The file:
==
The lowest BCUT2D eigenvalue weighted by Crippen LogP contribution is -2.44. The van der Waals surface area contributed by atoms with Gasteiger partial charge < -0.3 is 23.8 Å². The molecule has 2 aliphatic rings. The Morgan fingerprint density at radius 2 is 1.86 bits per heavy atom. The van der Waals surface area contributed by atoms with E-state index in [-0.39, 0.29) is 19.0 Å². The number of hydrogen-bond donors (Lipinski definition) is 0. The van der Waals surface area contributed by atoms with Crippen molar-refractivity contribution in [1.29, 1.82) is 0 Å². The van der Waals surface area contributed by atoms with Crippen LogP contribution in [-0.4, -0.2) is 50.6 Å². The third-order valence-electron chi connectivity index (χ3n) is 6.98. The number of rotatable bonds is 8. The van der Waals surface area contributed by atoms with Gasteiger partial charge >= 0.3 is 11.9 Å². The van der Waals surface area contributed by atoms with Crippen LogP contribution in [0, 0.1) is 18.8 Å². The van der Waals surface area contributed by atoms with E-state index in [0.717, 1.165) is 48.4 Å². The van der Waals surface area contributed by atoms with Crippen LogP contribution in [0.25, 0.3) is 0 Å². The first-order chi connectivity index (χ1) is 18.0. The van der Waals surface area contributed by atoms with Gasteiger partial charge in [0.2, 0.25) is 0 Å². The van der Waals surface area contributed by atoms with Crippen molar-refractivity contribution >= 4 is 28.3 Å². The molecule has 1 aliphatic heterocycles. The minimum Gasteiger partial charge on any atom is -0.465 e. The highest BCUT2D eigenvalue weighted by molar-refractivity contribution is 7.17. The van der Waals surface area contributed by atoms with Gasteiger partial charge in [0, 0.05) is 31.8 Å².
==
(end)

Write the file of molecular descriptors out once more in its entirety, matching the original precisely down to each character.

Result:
The lowest BCUT2D eigenvalue weighted by Crippen LogP contribution is -2.44. The van der Waals surface area contributed by atoms with Gasteiger partial charge < -0.3 is 23.8 Å². The molecule has 2 aliphatic rings. The Morgan fingerprint density at radius 2 is 1.86 bits per heavy atom. The van der Waals surface area contributed by atoms with E-state index in [-0.39, 0.29) is 19.0 Å². The number of hydrogen-bond donors (Lipinski definition) is 0. The van der Waals surface area contributed by atoms with Crippen molar-refractivity contribution in [1.29, 1.82) is 0 Å². The van der Waals surface area contributed by atoms with Crippen LogP contribution in [-0.4, -0.2) is 50.6 Å². The third-order valence-electron chi connectivity index (χ3n) is 6.98. The number of rotatable bonds is 8. The van der Waals surface area contributed by atoms with Gasteiger partial charge >= 0.3 is 11.9 Å². The van der Waals surface area contributed by atoms with Crippen LogP contribution in [0, 0.1) is 18.8 Å². The van der Waals surface area contributed by atoms with E-state index in [0.717, 1.165) is 48.4 Å². The van der Waals surface area contributed by atoms with Crippen LogP contribution in [0.25, 0.3) is 0 Å². The first-order chi connectivity index (χ1) is 18.0. The van der Waals surface area contributed by atoms with Gasteiger partial charge in [0.2, 0.25) is 0 Å². The van der Waals surface area contributed by atoms with Crippen molar-refractivity contribution >= 4 is 28.3 Å². The molecule has 1 aliphatic heterocycles. The minimum Gasteiger partial charge on any atom is -0.465 e. The highest BCUT2D eigenvalue weighted by molar-refractivity contribution is 7.17. The van der Waals surface area contributed by atoms with Gasteiger partial charge in [0, 0.05) is 31.8 Å².